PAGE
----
Eur J Hum Genet. 2018 Aug 8. doi: 10.1038/s41431-018-0224-1. [Epub ahead of print]
Guidelines for reporting secondary findings of genome sequencing in cancer genes: the SFMPP recommendations.
Pujol P1,2, Perre PV3,4, Faivre L5, Sanlaville D6,7,8, Corsini C3, Baertschi B9,10, Anahory M11, Vaur D12,13, Olschwang S14,15,16, Soufir N17,18, Bastide N19, Amar S11, Vintraud M20, Ingster O21, Richard S22, Le Coz P23, Spano JP24, Caron O25, Hammel P26, Luporsi E27, Toledano A20, Rebillard X28,29, Cambon-Thomsen A30,31, Putois O32, Rey JM33,34, Hervé C35, Zorn C36, Baudry K3, Galibert V3, Gligorov J37, Azria D38, Paillerets BB39, Burnichon N25,34,40,41, Spielmann M42, Zarca D42, Coupier I3,43, Cussenot O44,45, Gimenez-Roqueplo AP25,34,40,41, Giraud S34,46, Lapointe AS47, Niccoli P48, Raingeard I49, Le Bidan M50, Frebourg T51, Rafii A52,53, Geneviève D54,55.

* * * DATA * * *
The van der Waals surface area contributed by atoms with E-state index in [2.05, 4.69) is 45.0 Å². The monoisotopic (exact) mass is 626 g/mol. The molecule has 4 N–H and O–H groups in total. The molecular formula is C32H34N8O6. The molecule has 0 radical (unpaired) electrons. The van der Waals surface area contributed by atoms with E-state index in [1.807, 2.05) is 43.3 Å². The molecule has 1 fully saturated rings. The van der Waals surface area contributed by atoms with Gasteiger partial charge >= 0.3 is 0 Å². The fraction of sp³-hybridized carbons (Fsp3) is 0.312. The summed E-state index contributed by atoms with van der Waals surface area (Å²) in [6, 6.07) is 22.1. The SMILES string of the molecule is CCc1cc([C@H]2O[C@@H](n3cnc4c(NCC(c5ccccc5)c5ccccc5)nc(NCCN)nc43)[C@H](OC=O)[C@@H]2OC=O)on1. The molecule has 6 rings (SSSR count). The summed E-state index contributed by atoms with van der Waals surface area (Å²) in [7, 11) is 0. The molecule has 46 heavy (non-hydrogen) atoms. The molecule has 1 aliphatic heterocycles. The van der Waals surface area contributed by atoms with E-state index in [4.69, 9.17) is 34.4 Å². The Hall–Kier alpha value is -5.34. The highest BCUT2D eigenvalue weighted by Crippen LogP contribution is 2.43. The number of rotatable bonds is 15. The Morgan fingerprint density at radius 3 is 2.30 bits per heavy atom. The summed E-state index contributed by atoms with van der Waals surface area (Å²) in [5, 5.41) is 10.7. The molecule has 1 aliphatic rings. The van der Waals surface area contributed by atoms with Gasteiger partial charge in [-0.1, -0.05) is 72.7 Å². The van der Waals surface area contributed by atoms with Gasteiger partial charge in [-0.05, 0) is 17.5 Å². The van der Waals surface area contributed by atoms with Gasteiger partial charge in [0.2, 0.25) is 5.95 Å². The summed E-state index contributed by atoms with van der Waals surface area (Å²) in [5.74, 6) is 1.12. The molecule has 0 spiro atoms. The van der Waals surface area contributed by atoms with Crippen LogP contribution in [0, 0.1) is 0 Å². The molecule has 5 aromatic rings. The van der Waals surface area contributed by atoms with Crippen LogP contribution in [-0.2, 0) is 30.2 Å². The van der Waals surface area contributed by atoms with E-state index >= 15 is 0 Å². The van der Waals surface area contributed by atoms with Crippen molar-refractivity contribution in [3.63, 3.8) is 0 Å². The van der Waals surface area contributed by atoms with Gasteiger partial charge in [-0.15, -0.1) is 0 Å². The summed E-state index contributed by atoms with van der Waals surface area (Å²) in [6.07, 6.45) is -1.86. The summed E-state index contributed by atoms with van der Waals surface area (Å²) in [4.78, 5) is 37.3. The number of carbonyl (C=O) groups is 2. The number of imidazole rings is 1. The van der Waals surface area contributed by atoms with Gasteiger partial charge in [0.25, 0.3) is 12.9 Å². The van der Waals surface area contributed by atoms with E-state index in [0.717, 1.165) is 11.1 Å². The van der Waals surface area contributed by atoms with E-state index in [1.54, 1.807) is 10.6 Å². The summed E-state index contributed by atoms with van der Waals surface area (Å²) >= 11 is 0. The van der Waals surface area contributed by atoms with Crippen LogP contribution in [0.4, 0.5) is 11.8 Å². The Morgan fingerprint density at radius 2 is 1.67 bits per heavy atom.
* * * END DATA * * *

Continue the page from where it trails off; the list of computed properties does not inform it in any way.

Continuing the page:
In oncology, the expanding use of multi-gene panels to explore familial cancer predisposition and tumor genome analysis has led to increased secondary findings discoveries (SFs) and has given rise to important medical, ethical, and legal issues. The American College of Medical Genetics and Genomics published a policy statement for managing SFs for a list of genes, including 25 cancer-related genes. Currently, there are few recommendations in Europe. From June 2016 to May 2017, the French Society of Predictive and Personalized Medicine (SFMPP) established a working group of 47 experts to elaborate guidelines for managing information given on the SFs for genes related to cancers. A subgroup of ethicists, lawyers, patients' representatives, and psychologists provided ethical reflection, information guidelines, and materials (written consent form and video). A subgroup with medical expertise, including oncologists and clinical and molecular geneticists, provided independent evaluation and classification of 60 genes. The main criteria were the "actionability" of the genes (available screening or prevention strategies), the risk evaluation (severity, penetrance, and age of disease onset), and the level of evidence from published data. Genes were divided into three classes: for class 1 genes (n = 36), delivering the information on SFs was recommended; for class 2 genes (n = 5), delivering the information remained questionable because of insufficient data from the literature and/or level of evidence; and for class 3 genes (n = 19), delivering the information on SFs was not recommended. These guidelines for managing SFs for cancer-predisposing genes provide new insights for clinicians and laboratories to standardize clinical practices.